Management calculates that industry volume in the second quarter of 2015 declined by 3% year over year, and the company is forecasting a decline of between 3% and 3.5% in total industry volume during 2015. However, Philip Morris is outperforming the industry on the back of strong brand power and market share gains, so the company's organic sales volume declined only 1.4% during the last quarter.

Unfavorable currency movements are hurting the company's revenues when measured in U.S. dollars, but sales in constant currency are still growing because of pricing gains. Net sales excluding currency fluctuations and acquisitions grew 4.5% in the second quarter, and management reaffirmed its guidance for an annual increase of between 9% and 11% in constant currency earnings per share for the full year 2015.

It's nice to see Philip Morris compensating the decline in sales volume with price increases and expanding profit margins. However, it's hard to tell for how long this trend can be sustained. After all, you can't keep raising prices and cutting costs indefinitely. Sooner or later, the decline in volume will cut into sales and cash flows unless the company can find new growth venues.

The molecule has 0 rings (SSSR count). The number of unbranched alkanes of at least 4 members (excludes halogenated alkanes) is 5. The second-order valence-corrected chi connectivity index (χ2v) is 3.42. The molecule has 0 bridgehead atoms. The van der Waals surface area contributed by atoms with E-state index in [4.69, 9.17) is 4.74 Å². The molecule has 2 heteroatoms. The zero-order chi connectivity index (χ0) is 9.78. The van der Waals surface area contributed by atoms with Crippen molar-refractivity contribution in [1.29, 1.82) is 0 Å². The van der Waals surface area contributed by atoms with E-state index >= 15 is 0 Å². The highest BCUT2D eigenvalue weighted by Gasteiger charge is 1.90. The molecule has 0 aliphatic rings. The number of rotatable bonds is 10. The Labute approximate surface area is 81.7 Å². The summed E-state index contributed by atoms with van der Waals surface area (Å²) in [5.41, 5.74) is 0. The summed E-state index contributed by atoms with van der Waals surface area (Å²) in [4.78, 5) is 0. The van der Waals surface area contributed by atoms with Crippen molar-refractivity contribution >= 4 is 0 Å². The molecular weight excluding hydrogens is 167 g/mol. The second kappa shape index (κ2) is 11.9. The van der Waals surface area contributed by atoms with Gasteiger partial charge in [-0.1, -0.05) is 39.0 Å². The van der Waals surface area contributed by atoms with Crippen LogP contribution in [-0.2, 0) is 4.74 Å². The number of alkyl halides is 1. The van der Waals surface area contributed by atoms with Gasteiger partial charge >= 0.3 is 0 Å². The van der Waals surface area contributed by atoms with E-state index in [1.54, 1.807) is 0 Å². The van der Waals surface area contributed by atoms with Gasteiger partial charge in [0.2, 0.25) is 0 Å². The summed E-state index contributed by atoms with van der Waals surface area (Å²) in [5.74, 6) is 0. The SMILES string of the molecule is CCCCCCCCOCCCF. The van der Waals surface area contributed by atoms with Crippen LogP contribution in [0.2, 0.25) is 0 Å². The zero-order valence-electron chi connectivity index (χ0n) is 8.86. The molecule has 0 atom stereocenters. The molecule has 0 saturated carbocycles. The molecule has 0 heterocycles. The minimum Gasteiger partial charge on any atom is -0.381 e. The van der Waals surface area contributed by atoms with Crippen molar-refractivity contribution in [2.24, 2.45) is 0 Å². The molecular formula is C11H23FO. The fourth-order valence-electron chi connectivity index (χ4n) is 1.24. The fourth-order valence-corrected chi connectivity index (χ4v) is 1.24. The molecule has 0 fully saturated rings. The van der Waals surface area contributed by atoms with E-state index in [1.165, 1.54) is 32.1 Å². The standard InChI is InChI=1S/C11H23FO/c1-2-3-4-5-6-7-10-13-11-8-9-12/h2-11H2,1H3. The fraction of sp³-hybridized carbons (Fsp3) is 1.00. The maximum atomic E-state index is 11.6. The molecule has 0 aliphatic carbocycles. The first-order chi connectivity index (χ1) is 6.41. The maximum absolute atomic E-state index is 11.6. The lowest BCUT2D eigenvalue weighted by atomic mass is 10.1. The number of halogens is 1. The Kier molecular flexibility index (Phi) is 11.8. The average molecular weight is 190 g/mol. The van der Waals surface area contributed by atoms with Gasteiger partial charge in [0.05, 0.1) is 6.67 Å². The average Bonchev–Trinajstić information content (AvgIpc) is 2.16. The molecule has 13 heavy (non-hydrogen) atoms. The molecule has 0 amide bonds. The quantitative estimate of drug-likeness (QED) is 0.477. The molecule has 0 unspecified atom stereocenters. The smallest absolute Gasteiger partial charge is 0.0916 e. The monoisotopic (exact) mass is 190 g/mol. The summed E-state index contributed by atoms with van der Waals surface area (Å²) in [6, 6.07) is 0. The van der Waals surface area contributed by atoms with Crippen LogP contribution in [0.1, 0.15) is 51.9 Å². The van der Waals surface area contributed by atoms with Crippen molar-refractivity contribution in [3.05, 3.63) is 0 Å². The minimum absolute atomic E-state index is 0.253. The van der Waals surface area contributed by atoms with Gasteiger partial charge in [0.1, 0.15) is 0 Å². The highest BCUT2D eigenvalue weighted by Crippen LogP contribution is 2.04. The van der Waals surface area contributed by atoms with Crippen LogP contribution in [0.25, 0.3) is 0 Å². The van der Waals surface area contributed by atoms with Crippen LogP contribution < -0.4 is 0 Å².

Companies in the industry are betting on e-cigarettes to replace traditional ones, and Philip Morris is moving in the same direction. The company is rolling out its iQOS device in Japan and Italy, and management sounds quite enthusiastic about the potential opportunity in e-cigarettes. However, the jury is still out regarding the health impact of these products, and they're unlikely to have a big financial impact over the middle term.

Philip Morris produced nearly $6.5 billion in free cash flow during 2014. Dividends consumed $6 billion over the year, so current distributions are sustainable, but the company doesn't have much room to raise payments without issuing debt. That means dividend growth should be in line with sales and cash flow growth in the years ahead.

There's no reason to expect a dividend cut from Philip Morris anytime soon, but dividend growth will probably be subdued in the coming years. Longer-term, falling sales volume is a major risk to keep in mind.

Invest Smarter with The Motley Fool

Join Over 1 Million Premium Members Receiving…

  • New Stock Picks Each Month
  • Detailed Analysis of Companies
  • Model Portfolios
  • Live Streaming During Market Hours
  • And Much More
Get Started Now

Stocks Mentioned

Philip Morris International Inc. Stock Quote
Philip Morris International Inc.
$99.72 (0.99%) $0.98
Altria Group, Inc. Stock Quote
Altria Group, Inc.
$42.25 (1.15%) $0.48

*Average returns of all recommendations since inception. Cost basis and return based on previous market day close.

Related Articles

Motley Fool Returns

Motley Fool Stock Advisor

Market-beating stocks from our award-winning analyst team.

Stock Advisor Returns
S&P 500 Returns

Calculated by average return of all stock recommendations since inception of the Stock Advisor service in February of 2002. Returns as of 07/04/2022.

Discounted offers are only available to new members. Stock Advisor list price is $199 per year.

Premium Investing Services

Invest better with The Motley Fool. Get stock recommendations, portfolio guidance, and more from The Motley Fool's premium services.